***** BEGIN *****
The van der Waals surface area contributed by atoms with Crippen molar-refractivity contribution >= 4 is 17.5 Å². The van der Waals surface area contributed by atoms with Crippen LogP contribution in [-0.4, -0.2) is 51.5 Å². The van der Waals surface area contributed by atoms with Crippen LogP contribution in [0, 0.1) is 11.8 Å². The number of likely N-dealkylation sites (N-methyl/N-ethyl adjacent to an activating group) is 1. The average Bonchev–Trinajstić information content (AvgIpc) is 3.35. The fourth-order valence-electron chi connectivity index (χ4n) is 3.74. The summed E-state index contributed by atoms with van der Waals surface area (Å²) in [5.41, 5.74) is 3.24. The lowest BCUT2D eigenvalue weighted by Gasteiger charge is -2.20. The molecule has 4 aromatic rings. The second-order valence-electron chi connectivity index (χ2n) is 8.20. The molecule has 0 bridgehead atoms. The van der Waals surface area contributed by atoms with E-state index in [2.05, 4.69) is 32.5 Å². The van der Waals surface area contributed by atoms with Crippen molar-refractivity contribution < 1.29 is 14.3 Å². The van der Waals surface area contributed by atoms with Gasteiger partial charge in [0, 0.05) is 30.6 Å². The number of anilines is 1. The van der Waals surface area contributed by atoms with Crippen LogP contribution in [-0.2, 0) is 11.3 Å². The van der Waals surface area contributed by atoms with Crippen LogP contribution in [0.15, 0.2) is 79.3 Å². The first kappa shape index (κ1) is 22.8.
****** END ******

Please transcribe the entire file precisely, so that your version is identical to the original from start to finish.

The van der Waals surface area contributed by atoms with Crippen molar-refractivity contribution >= 4 is 17.5 Å². The van der Waals surface area contributed by atoms with Crippen LogP contribution in [-0.4, -0.2) is 51.5 Å². The van der Waals surface area contributed by atoms with Crippen LogP contribution in [0, 0.1) is 11.8 Å². The number of likely N-dealkylation sites (N-methyl/N-ethyl adjacent to an activating group) is 1. The average Bonchev–Trinajstić information content (AvgIpc) is 3.35. The fourth-order valence-electron chi connectivity index (χ4n) is 3.74. The summed E-state index contributed by atoms with van der Waals surface area (Å²) in [5.41, 5.74) is 3.24. The lowest BCUT2D eigenvalue weighted by Gasteiger charge is -2.20. The molecule has 4 aromatic rings. The second-order valence-electron chi connectivity index (χ2n) is 8.20. The molecule has 0 bridgehead atoms. The van der Waals surface area contributed by atoms with E-state index in [2.05, 4.69) is 32.5 Å². The van der Waals surface area contributed by atoms with Crippen molar-refractivity contribution < 1.29 is 14.3 Å². The van der Waals surface area contributed by atoms with Gasteiger partial charge in [0, 0.05) is 30.6 Å². The number of anilines is 1. The van der Waals surface area contributed by atoms with Crippen LogP contribution in [-0.2, 0) is 11.3 Å². The van der Waals surface area contributed by atoms with Crippen LogP contribution in [0.15, 0.2) is 79.3 Å². The first kappa shape index (κ1) is 22.8.